Another cut we’re looking forward to trying is the breast. As Darina Allen, author of Forgotten Skills of Cooking (my favorite British cookbook) writes, the breast of lamb or mutton “is the sweet and delicious equivalent of pork belly, and is a very inexpensive cut of meat. Lean layers are interspersed with layers of fat, which renders out and gives the meat a sweet, succulent flavor.” Desert Weyr mutton breast comes rolled into a nice roast, so cooking is simple.

Try this easy recipe from Darina:

  • 1 rolled breast of mutton from Desert Weyr
  • 1 1/2 tablespoons coriander seeds
  • 1 1/2 tablespoons sea salt

Preheat oven to 350 degrees. Roast the coriander seeds over medium heat for 3-4 minutes, until they begin to smell aromatic. Transfer to a mortar and pestle or spice grinder and grind into a coarse powder. Mix coriander with salt and spread out in a dish. Roll the roast around in the salt and coriander mixture so that it is coated on all sides. Place in a roasting pan or baking dish and roast until it reaches an internal temperature of 145 degrees (cooking times will depend on size, but start checking around 45 minutes to 1 hr).

 

 

 

Farmers in Focus: Dayspring Eggs

Rosie and David Nunz operate Dayspring Eggs in Olathe, CO. They bought the business about three years ago after David retired from his career as a builder. In addition to raising about 1500 birds of their own, they source eggs from three other local farmers to sell under the Dayspring name. At their small facility, they wash and package up to 30,000 eggs in a week.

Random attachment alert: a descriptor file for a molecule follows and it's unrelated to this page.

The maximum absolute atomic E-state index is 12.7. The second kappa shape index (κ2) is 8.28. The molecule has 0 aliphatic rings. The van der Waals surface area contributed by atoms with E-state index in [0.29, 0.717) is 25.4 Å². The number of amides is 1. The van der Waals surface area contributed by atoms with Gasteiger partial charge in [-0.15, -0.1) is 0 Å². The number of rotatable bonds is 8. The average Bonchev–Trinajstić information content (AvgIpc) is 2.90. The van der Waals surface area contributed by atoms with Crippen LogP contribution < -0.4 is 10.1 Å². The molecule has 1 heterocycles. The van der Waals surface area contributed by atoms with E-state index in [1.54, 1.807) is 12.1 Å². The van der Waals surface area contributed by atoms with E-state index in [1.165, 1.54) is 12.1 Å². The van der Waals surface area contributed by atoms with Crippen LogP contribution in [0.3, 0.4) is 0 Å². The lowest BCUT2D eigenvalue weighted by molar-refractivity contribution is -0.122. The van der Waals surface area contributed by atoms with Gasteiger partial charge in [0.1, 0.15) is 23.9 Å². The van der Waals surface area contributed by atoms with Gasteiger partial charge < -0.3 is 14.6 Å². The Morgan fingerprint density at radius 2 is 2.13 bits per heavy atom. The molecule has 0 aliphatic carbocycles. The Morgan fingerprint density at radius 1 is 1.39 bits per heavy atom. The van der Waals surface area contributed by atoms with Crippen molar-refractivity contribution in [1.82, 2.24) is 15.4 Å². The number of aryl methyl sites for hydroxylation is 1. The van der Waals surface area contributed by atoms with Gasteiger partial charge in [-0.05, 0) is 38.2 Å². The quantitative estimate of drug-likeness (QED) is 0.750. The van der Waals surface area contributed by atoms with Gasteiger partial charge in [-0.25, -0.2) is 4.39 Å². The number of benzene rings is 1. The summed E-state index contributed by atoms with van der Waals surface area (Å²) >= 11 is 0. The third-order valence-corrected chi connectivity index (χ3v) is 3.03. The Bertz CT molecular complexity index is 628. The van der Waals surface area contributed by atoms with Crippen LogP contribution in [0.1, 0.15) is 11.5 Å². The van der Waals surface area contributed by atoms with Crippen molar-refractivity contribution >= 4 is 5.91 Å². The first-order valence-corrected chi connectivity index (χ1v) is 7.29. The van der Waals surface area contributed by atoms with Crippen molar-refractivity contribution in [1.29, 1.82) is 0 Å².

Using a color-coded system, they keep track of which eggs come from what farm on what date. While eggs from giant chicken houses can sit up to a month or more before they make it to the grocery store shelf, David and Rosie rarely have eggs for more than about a week.

When eggs come in fresh from the farm, they can be stored unrefrigerated because the shell has a protective coating. Washing the eggs removes this protection, at which point they must be refrigerated. To begin the washing process, eggs are sprayed with a light sanitizing solution before they are rolled on a conveyer belt past the “candling station.” Every single egg is checked for cracks by shining a light onto the shell before it moves through to be rinsed and graded. While Dayspring can lose up to eight percent of their eggs through their strict grading process, they believe in setting high standards for themselves and their other farmers. “If it’s not a good egg, we don’t pay ourselves for it.”

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David and Rosie are committed to providing quality, fresh eggs to their customers. “We go out of our way to get a good product,” says David and it all starts with the health of the hens. If the farmers keep their hens health and feed them a well balanced diet, the number of broken shells goes down dramatically. By adjusting the protein content of the feed, the farmer can influence the size of eggs. Adding supplements like calcium-rich oyster shells helps to strengthen the shells.